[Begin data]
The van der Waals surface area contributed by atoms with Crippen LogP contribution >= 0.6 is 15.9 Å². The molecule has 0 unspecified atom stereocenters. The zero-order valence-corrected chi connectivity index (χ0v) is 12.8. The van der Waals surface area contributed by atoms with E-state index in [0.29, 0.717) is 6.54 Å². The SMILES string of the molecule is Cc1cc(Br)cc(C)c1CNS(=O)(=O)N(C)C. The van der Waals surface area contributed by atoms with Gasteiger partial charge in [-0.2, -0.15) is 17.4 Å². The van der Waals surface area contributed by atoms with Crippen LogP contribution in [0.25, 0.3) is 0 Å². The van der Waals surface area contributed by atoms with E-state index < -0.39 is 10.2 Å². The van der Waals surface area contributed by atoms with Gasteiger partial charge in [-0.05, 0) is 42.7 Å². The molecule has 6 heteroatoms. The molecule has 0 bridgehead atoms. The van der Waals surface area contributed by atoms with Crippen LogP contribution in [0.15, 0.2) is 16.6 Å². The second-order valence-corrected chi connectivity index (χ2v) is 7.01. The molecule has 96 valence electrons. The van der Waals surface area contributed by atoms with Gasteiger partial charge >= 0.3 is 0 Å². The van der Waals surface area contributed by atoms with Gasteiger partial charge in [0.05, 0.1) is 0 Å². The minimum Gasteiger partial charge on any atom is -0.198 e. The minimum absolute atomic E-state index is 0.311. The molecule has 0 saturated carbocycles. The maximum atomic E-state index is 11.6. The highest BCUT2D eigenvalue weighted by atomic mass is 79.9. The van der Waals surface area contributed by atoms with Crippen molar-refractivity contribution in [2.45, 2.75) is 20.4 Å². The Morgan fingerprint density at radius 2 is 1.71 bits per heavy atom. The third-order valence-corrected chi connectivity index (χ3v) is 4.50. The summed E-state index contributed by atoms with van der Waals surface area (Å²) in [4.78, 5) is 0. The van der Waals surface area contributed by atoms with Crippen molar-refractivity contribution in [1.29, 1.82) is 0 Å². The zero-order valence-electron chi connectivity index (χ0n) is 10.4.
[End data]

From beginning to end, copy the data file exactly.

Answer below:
The van der Waals surface area contributed by atoms with Crippen LogP contribution >= 0.6 is 15.9 Å². The molecule has 0 unspecified atom stereocenters. The zero-order valence-corrected chi connectivity index (χ0v) is 12.8. The van der Waals surface area contributed by atoms with E-state index in [0.29, 0.717) is 6.54 Å². The SMILES string of the molecule is Cc1cc(Br)cc(C)c1CNS(=O)(=O)N(C)C. The van der Waals surface area contributed by atoms with Gasteiger partial charge in [-0.2, -0.15) is 17.4 Å². The van der Waals surface area contributed by atoms with Crippen LogP contribution in [0.25, 0.3) is 0 Å². The van der Waals surface area contributed by atoms with E-state index < -0.39 is 10.2 Å². The van der Waals surface area contributed by atoms with Gasteiger partial charge in [-0.05, 0) is 42.7 Å². The molecule has 6 heteroatoms. The molecule has 0 bridgehead atoms. The van der Waals surface area contributed by atoms with Crippen LogP contribution in [0.15, 0.2) is 16.6 Å². The second-order valence-corrected chi connectivity index (χ2v) is 7.01. The molecule has 96 valence electrons. The van der Waals surface area contributed by atoms with Gasteiger partial charge >= 0.3 is 0 Å². The van der Waals surface area contributed by atoms with Gasteiger partial charge in [0.05, 0.1) is 0 Å². The minimum Gasteiger partial charge on any atom is -0.198 e. The minimum absolute atomic E-state index is 0.311. The molecule has 0 saturated carbocycles. The maximum atomic E-state index is 11.6. The highest BCUT2D eigenvalue weighted by atomic mass is 79.9. The van der Waals surface area contributed by atoms with Crippen molar-refractivity contribution in [2.45, 2.75) is 20.4 Å². The Morgan fingerprint density at radius 2 is 1.71 bits per heavy atom. The third-order valence-corrected chi connectivity index (χ3v) is 4.50. The summed E-state index contributed by atoms with van der Waals surface area (Å²) in [4.78, 5) is 0. The van der Waals surface area contributed by atoms with Crippen molar-refractivity contribution in [1.29, 1.82) is 0 Å². The zero-order valence-electron chi connectivity index (χ0n) is 10.4.